County governments frequently need to sell or convey equipment or property which is no longer needed for county purposes. The disposition of surplus property is the final step in the county’s purchasing cycle. County officials and department heads should become familiar with the various laws and/or private acts that govern the sale and/or transfer of surplus property for their respective county. A review of the laws pertaining to the disposition of surplus property follows.

General Law.  When there are no specific requirements imposed by general law or private act, the disposal of county property is within the discretion of the county legislative body. See T.C.A. § 5-7-101 (authorizing the county to dispose of its property) and T.C.A. § 5-1-103 (authorizing the county legislative body to act for the county). The county legislative body would have to act at a meeting that complies with the open meetings law. See Op. Tenn. Att’y Gen. U86-112 (August 1, 1986), Op. Tenn. Att’y Gen. 03-131 (October 3, 2003).

County Financial Management System of 1981. In counties that have adopted the County Financial Management System of 1981 (1981 Act), it is the duty of the finance director under T.C.A. § 5-21-118 (b) to conduct public sales of county property when the county legislative body declares the property surplus. In a county operating under the 1981 Act, all sales of county surplus property must be by public sale.  Op. Tenn. Att'y Gen. 13-84 (October 31, 2013).  For property of the board of education, this statute must be interpreted in conjunction with the provisions of T.C.A. §§ 49-6-2006 and 49-6-2007, which give the board of education certain authority over the disposition of its property. See Disposition of Surplus Property in the Education Department.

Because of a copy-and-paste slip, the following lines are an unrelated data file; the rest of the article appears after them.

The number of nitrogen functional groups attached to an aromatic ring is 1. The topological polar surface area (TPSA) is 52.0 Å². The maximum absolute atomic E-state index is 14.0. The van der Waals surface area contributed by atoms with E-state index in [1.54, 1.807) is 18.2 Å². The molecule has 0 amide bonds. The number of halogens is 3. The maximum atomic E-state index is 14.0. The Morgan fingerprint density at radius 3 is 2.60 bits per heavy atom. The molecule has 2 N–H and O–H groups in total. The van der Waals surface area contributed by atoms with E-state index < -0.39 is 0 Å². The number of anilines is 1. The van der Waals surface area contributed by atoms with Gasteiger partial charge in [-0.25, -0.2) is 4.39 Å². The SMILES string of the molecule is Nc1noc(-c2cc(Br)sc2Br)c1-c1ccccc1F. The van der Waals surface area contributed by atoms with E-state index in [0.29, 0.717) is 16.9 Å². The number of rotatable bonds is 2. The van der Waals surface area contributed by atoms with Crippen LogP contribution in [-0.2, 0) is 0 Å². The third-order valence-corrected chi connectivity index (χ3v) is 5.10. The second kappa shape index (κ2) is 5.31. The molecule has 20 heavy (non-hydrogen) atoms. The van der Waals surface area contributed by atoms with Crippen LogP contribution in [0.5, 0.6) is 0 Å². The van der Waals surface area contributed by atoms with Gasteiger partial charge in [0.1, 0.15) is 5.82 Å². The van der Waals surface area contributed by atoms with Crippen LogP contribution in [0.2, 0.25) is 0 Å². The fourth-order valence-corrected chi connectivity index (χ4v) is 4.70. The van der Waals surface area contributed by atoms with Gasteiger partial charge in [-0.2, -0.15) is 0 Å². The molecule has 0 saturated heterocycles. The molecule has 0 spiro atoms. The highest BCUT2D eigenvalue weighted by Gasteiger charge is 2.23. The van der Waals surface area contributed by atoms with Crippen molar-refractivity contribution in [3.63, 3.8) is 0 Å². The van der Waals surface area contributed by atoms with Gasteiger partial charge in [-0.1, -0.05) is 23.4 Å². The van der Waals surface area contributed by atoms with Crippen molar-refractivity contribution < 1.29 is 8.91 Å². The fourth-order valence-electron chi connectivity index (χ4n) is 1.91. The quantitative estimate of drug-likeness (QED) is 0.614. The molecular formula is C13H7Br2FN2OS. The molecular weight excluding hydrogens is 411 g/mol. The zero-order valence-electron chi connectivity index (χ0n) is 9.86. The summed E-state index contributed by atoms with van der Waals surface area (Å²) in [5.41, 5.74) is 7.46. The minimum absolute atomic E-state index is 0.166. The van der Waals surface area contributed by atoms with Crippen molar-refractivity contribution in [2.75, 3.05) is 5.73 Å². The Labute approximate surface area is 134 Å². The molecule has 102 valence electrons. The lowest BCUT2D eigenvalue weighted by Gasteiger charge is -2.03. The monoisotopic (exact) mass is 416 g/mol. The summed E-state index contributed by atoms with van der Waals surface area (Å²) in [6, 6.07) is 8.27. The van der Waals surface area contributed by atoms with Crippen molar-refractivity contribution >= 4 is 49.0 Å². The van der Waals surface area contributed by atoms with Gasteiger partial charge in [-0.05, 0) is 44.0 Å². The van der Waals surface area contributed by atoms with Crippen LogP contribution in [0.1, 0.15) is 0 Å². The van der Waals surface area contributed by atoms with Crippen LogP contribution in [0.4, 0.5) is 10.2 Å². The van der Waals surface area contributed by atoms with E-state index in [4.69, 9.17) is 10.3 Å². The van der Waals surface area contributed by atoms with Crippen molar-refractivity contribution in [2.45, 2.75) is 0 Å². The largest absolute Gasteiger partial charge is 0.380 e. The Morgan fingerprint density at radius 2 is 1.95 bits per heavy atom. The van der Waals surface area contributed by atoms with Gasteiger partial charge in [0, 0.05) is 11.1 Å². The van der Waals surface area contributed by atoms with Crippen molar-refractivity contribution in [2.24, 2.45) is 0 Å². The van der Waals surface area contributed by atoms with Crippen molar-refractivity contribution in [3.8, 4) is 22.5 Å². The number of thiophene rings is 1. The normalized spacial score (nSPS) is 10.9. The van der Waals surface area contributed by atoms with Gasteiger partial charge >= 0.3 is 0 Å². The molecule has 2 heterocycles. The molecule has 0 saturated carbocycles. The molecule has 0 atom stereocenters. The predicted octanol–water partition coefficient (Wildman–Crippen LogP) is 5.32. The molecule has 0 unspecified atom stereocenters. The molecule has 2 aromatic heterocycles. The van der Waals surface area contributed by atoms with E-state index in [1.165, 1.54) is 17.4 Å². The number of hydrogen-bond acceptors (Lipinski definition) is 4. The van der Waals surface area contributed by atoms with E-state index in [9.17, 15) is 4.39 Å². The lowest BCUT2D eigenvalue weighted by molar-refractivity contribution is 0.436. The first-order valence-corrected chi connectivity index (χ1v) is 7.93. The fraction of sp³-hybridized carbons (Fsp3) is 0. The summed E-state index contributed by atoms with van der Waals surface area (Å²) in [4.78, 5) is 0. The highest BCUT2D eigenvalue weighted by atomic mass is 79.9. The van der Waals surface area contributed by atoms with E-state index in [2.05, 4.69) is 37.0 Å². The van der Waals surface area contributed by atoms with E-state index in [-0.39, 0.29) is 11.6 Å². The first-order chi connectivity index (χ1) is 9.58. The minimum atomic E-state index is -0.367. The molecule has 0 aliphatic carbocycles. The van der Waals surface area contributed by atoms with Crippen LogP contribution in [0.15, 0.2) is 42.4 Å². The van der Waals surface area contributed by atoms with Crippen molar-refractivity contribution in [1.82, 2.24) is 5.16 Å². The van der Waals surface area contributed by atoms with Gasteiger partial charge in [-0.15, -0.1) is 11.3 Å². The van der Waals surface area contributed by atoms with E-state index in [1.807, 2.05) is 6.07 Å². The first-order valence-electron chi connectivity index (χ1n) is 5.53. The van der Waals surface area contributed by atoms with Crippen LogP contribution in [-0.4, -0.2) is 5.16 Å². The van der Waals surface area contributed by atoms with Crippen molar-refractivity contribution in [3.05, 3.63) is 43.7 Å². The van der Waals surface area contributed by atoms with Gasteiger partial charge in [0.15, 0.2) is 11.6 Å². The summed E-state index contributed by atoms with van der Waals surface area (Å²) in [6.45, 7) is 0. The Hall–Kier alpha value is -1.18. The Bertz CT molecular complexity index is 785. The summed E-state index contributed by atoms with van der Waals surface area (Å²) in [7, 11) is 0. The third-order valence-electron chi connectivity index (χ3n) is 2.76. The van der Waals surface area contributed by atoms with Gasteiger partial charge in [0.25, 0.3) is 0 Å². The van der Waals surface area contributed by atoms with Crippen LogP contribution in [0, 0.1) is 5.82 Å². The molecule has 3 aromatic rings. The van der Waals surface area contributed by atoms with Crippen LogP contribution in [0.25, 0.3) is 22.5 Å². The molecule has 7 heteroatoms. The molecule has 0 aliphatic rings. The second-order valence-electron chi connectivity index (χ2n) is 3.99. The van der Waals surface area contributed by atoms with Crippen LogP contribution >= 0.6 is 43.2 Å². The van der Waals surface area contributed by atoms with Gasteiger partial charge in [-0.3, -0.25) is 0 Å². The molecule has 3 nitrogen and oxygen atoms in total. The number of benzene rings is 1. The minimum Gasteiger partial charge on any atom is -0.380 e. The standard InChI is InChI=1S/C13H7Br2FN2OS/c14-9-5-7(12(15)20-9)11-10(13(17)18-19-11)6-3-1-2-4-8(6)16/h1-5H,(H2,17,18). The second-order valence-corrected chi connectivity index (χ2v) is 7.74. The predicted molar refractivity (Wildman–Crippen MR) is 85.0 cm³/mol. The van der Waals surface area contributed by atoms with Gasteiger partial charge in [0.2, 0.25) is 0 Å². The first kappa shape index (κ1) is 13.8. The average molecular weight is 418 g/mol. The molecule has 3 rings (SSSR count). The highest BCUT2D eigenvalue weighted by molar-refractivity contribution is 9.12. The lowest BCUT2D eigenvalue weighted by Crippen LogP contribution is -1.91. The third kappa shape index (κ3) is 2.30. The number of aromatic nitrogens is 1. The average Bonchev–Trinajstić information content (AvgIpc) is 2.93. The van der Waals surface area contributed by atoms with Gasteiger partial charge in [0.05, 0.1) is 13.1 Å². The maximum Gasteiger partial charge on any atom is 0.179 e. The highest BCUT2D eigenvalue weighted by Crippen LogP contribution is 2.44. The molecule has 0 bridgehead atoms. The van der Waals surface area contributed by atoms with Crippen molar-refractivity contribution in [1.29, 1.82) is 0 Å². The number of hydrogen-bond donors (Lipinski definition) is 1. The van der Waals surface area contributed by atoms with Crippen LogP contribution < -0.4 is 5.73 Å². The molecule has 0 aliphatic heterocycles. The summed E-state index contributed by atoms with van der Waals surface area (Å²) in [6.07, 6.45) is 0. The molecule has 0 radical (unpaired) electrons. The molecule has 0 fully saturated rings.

County Purchasing Law of 1957.  In counties that have elected to be governed by the provisions of the County Purchasing Law of 1957, the county purchasing agent must sell surplus real or personal property pursuant to T.C.A. § 5-14-108(o) by public auction or by sealed bid after the county legislative body has declared the property surplus (for property of the board of education, the board would make the determination that the property is surplus, and may conduct the sale if the department of education is not under the 1957 law; see Disposition of Surplus Property in the Education Department). The county purchasing agent, with the assistance of the county purchasing commission, may adopt rules for requiring reports from county departments of surplus equipment and supplies, and the transfer of surplus equipment and supplies that may be used by other county departments, and rules for the sale, after receipt of competitive bids, of surplus equipment (T.C.A. §§ 5-14-107(5) and 5-14-107(6)).  In these counties, the county legislative body is authorized under T.C.A. § 5-14-108(o) to establish by 2/3 vote a procedure whereby the purchasing agent, upon request of the county mayor, may dispose of surplus personal property with an estimated value of $1,000 or less by selling on the open market or by gift, trade, or barter to a nonprofit or charitable organization.